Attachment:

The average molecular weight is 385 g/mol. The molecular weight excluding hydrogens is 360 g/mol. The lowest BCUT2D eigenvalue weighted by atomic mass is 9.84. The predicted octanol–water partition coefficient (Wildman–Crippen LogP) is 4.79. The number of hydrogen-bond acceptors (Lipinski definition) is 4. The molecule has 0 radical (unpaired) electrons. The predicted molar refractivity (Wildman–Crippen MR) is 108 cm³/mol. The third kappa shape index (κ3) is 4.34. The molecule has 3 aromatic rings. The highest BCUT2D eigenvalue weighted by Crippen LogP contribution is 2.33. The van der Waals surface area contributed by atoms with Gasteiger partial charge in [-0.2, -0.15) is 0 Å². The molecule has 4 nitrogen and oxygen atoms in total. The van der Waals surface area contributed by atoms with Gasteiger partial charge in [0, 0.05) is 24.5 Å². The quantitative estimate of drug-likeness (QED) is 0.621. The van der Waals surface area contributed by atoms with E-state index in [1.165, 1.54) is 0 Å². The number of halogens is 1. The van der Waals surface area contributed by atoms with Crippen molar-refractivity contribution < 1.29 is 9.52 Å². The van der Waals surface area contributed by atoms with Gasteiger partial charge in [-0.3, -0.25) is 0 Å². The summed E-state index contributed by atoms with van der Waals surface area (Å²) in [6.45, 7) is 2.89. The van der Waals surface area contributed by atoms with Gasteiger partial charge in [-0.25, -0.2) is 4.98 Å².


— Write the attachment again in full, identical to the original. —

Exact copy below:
The average molecular weight is 385 g/mol. The molecular weight excluding hydrogens is 360 g/mol. The lowest BCUT2D eigenvalue weighted by atomic mass is 9.84. The predicted octanol–water partition coefficient (Wildman–Crippen LogP) is 4.79. The number of hydrogen-bond acceptors (Lipinski definition) is 4. The molecule has 0 radical (unpaired) electrons. The predicted molar refractivity (Wildman–Crippen MR) is 108 cm³/mol. The third kappa shape index (κ3) is 4.34. The molecule has 3 aromatic rings. The highest BCUT2D eigenvalue weighted by Crippen LogP contribution is 2.33. The van der Waals surface area contributed by atoms with Gasteiger partial charge in [-0.2, -0.15) is 0 Å². The molecule has 4 nitrogen and oxygen atoms in total. The van der Waals surface area contributed by atoms with Gasteiger partial charge in [0, 0.05) is 24.5 Å². The quantitative estimate of drug-likeness (QED) is 0.621. The van der Waals surface area contributed by atoms with E-state index in [1.165, 1.54) is 0 Å². The number of halogens is 1. The van der Waals surface area contributed by atoms with Crippen molar-refractivity contribution < 1.29 is 9.52 Å². The van der Waals surface area contributed by atoms with Gasteiger partial charge in [-0.3, -0.25) is 0 Å². The summed E-state index contributed by atoms with van der Waals surface area (Å²) in [6.45, 7) is 2.89. The van der Waals surface area contributed by atoms with Gasteiger partial charge in [-0.25, -0.2) is 4.98 Å².